Showing posts with label metacommunity. Show all posts
Showing posts with label metacommunity. Show all posts

Monday, December 26, 2011

Rumors of community ecology’s death were greatly exaggerated: reflections on Lawton 1999

In 1999, John Lawton, eminent British ecologist, published a lament for the state of community ecology entitled “Are there general laws in ecology?” Cited more than 600 times, Lawton’s paper forced a re-evaluation of community ecology’s value, success, and even future existence. Other scientists at the time seemed to agree, with papers starting with phrases like “Although community ecology is a struggling science…” and “Given the lack of general laws in ecology…”. Lawton appeared to be suggesting that community ecology be abandoned for the generality of macroecology or the structure of population ecology.

An important point to be made is that Lawton was simply making a particularly public expression of ecology’s growing pains. In 1999, ecology was at a crossroads between the traditional approach of in-depth system-based study, and a fairly single-minded focus on competition as an explanation for patterns (e.g., Cooper 1993 ‘The Competition Controversy in Community Ecology’ Biology and Philosophy 8: 359-384), while at the same time there were emergent approaches and explanations like neutrality, macroecology, spatial ecology, ecophylogenetics, and improved computer and molecular methods. There was also growing dissent about ecology’s philosophical approach to ecology (e.g., Peters 1991 ‘A Critique for Ecology’; Haila and Heininen 1995 ‘Ecology: A New Discipline for Disciplining’ Social Text 42: 153-171): ecologists tended to ignore the Popperian approach, which required falsification of existing hypothesis, instead tending to look for support for an existing hypothesis, or at least advocated looking for patterns without considering alternative mechanisms. Not only this, but the applications for ecology were more clear than ever – the Intergovernmental Panel for Climate Change was meeting , and the ecological consequences of human actions were perhaps more obvious they had ever been. But ecologists were failing at providing solutions –Lawton argued-correctly-that in 1999 ecologists could provide little insight into how a community might change in structure and function in response to changing climate.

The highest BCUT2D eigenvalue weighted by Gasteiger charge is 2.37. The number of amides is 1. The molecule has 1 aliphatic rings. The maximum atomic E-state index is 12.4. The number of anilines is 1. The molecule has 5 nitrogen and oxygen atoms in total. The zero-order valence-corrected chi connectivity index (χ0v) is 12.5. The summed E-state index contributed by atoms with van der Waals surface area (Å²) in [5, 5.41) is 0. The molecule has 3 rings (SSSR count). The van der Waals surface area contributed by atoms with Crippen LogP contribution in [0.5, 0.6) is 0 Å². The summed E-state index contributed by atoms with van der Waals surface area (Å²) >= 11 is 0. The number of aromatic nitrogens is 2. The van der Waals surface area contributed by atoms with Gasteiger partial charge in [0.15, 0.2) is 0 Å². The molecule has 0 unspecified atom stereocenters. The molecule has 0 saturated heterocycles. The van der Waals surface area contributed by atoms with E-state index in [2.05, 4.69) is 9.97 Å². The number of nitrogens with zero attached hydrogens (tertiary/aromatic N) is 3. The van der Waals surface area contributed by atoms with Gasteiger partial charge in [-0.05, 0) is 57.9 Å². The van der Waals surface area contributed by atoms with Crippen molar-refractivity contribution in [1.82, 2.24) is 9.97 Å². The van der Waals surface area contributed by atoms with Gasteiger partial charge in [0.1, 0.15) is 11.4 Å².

Although everyone should read Lawton’s paper, a simple synthesis of his concerns would be this – that community ecology is too contingent, communities are too complex, and therefore community ecology cannot formulate any laws, cannot make predictions, cannot be generalized from one system to another. This makes community ecology suspect as a science (physics being the most common example of an “ideal” science), and certainly not very useful. Lawton suggests that population ecology, where only a few models of growth could explain the majority of species’ dynamics, or macroecology, which focuses on the most general, large-scale patterns, were a better example of how ecology should be practiced.

Community ecology, rather than dying, has experienced an incredible surge in popularity, with a large contingent represented at meetings and in journal publications. Ecology itself is also thriving, as one of the fastest growing departments in universities. So what, if anything, has changed? Has ecology addressed Lawton’s criticisms?

Two major things happened in the late 1990’s and early 2000’s, which helped ecologists see beyond this general malaise. The first was that a number of well-thought out alternative ecological mechanisms explaining community membership were published. Before the late 90’s community ecologists looked for evidence of competition in patterns of community composition, either among locales or through time following disturbance. When local competition was insufficient to explain patterns, researchers likely cited, but did not test other mechanisms. Or if they did test other mechanisms, say predation, it was as an alternative, mutually exclusive mechanism. The new publications, drawing on previous ideas and concepts formalized assembly mechanisms like neutral processes or metacommunity dynamics where uneven fitnesses in a heterogeneous landscape can affect local coexistence. More than these as solely alternative mechanisms, these allowed for a synthesis where multiple mechanisms operate simultaneously to affect coexistence. Probably the most emblematic paper of this renewed excitement is Peter Chesson’s 2000 ‘Mechanisms of maintenance of species diversity’ published in Annual Reviews of Ecology and Systematics. This paper, cited over a thousand times, offers a way forward with a framework that includes competitive and niche differences but can also account for neutral dynamics.

A second major development that rejuvenated ecology was the formation of technological and statistical tools engendering broad-scale synthetic research. Suddenly the search for general explanations – Lawton’s most piercing criticism - became more common and more successful. With the advent of on-line databases, meta-analytic procedures and centers (e.g., the National Center for Ecological Analysis and Synthesis) that foster synthetic research, ecologists routinely test hypotheses that transcend local idiosyncrasies. Often, the capstone publication on a particular hypothesis is no longer a seminal experiment, but rather a meta-analysis that is combines all the available information to assess how strongly and how often a particular mechanism affects patterns.